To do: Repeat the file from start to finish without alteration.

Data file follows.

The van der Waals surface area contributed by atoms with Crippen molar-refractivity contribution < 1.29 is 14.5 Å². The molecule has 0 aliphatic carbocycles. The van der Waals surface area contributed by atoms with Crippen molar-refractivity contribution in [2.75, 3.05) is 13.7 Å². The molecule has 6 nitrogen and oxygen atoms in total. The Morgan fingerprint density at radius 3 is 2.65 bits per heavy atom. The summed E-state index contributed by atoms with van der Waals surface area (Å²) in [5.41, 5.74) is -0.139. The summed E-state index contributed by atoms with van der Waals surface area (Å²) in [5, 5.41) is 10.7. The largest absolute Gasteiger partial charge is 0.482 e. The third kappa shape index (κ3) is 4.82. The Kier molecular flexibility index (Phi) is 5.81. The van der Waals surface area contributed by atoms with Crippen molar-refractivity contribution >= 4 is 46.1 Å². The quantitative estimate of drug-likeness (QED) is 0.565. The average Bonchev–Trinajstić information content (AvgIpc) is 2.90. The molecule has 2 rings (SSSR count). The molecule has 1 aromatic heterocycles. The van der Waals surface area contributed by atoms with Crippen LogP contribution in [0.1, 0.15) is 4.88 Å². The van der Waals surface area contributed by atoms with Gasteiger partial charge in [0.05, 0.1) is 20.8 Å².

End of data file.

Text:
The van der Waals surface area contributed by atoms with Crippen molar-refractivity contribution < 1.29 is 14.5 Å². The molecule has 0 aliphatic carbocycles. The van der Waals surface area contributed by atoms with Crippen molar-refractivity contribution in [2.75, 3.05) is 13.7 Å². The molecule has 6 nitrogen and oxygen atoms in total. The Morgan fingerprint density at radius 3 is 2.65 bits per heavy atom. The summed E-state index contributed by atoms with van der Waals surface area (Å²) in [5.41, 5.74) is -0.139. The summed E-state index contributed by atoms with van der Waals surface area (Å²) in [5, 5.41) is 10.7. The largest absolute Gasteiger partial charge is 0.482 e. The third kappa shape index (κ3) is 4.82. The Kier molecular flexibility index (Phi) is 5.81. The van der Waals surface area contributed by atoms with Crippen molar-refractivity contribution >= 4 is 46.1 Å². The quantitative estimate of drug-likeness (QED) is 0.565. The average Bonchev–Trinajstić information content (AvgIpc) is 2.90. The molecule has 2 rings (SSSR count). The molecule has 1 aromatic heterocycles. The van der Waals surface area contributed by atoms with Crippen LogP contribution in [0.1, 0.15) is 4.88 Å². The van der Waals surface area contributed by atoms with Gasteiger partial charge in [0.05, 0.1) is 20.8 Å².